Today, our team presented on Pac Manhattan. One of the aspects of the game that I found really intriguing was how it navigated safety (not well, in my opinion). There were antidotes about players waited until the last possible moment to cross streets to strategically gain an advantage. In other words, if a ghost decided to run after Pacman, they would be hit by a car.
In Pervasive Games, Montola speaks about using the unpredictability of the external environment to always guarantee a unique experience. Everything in the real world becomes an object that can be manipulated for the purposes of the game. Montola also points out the risks associated with this, however. For instance, players may unethically involve non-players, or in the case of Pac Manhattan, could potentially become dangerous.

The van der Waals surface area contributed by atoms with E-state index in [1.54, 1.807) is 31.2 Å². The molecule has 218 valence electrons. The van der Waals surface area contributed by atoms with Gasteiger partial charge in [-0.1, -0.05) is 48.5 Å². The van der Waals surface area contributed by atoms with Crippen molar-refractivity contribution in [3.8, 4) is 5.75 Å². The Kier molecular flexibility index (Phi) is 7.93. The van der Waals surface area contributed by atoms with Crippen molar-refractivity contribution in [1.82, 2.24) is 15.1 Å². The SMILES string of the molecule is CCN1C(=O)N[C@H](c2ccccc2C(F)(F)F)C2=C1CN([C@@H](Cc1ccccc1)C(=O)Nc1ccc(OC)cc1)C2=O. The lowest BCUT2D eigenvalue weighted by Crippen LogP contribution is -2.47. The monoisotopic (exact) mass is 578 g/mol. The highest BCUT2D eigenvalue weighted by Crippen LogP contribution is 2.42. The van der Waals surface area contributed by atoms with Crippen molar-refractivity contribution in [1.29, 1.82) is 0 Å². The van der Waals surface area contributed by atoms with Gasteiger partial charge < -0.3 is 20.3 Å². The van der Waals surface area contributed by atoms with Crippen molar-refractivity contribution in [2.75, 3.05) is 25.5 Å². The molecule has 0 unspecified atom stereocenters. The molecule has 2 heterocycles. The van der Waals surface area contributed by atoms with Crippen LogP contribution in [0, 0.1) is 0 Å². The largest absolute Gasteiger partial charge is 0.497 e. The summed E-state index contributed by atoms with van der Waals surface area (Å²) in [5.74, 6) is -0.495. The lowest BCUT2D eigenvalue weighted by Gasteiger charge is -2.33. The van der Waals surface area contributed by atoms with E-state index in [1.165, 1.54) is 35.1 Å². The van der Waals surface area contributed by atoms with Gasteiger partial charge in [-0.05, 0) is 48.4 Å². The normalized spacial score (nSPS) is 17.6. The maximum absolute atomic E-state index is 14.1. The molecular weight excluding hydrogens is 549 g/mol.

I believe Pac Manhattan could easily become dangerous if someone experiences intense tunnel-vision, and the designers did not account for this well. Sure, the players were college students who presumably can handle the situation more rationally than a child, but Pac Manhattan is one of the unique ARGs that can be recreated. It isn’t inconceivable that some kids somewhere may try to play the game amongst each other and get hurt.